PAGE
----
The Brooklyn neighborhood history may have been forgotten but for the city’s plans to develop Brooklyn Village, a 750 million project that had, Willie says, “no plans to honor what was done there to the African American community in a way that is satisfactory.” Willie sees many parallels with what happened so long ago and what is happening now in Charlotte and other cities across the United States. “The gentrification that is happening all over,” Willie says, “is history repeating itself in a very similar way where people without a voice are feeling like they are pushed out.” He sees Charlotte as a tale of two cities, which is true of many other places he has lived and worked. Charlotte is ranked last in upward mobility, and Willie sees the gap between the African American economy and standard of living as a large reason for that abysmal ranking. “The goal is for there to be one city,” Willie says.
He sees the way forward, both for the Brooklyn neighborhood and Charlotte as a whole, is to acknowledge the wrongs and try to make them right. “The only way we get there is reconciliation,” Willie says. “And the first step in reconciliation is an apology.” He feels strongly that without an apology and an acknowledgement of the wrong, “you can throw all the money in the world at it and it will still feel like two cities because one side will still feel like it did nothing wrong.” Willie wants the City Council to draft a resolution acknowledging that what they did was wrong. “They need to put in writing that this was a very hurtful initiative,” Willie says. “That is a start.”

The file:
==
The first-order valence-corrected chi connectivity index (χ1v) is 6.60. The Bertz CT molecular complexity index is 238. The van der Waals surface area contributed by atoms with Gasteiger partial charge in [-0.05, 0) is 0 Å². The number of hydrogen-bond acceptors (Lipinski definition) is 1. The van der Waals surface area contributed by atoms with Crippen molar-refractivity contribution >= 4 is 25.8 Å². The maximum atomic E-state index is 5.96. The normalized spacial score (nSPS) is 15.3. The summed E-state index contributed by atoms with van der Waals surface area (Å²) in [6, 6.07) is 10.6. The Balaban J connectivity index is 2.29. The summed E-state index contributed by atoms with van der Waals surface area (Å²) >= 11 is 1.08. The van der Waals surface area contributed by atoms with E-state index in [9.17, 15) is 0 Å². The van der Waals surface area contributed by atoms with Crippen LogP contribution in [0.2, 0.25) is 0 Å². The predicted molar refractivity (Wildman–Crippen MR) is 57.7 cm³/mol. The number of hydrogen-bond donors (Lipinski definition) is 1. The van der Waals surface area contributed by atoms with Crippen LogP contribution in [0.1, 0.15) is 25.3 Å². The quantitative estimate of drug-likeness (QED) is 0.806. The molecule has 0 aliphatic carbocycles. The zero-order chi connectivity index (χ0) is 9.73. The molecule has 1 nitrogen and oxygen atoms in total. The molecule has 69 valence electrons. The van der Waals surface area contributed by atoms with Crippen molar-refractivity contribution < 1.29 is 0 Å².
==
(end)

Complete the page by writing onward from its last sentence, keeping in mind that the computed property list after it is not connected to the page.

But money is needed as well. Willie is also seeking restorative justice that is economically based. “You can’t just have an apology and leave things the way they are. That is an empty apology,” he says. “By destroying the Black Wall Street, you crippled an economy and it never recovered.“ Willie is drawing attention to the new development plans because he sees them as “an opportunity for the rich to get richer.” Instead, he says that some of the funding should be set aside to provide an economic stimulus package for Charlotte’s “black economy.” He sees this as the only way to “attempt to address some of the historical injustices that took place here.”
Some of the parishioners in Willie’s church used to live in Brooklyn and Second Ward. He is also focusing his efforts as a pastor on the church’s young people, making an effort to get to know them and starting an after-school program in partnership with nearby Berryhill Elementary School. But it is clear to Willie that the entire Queen City will benefit from finding a fair and restorative solution to the Brooklyn neighborhood development.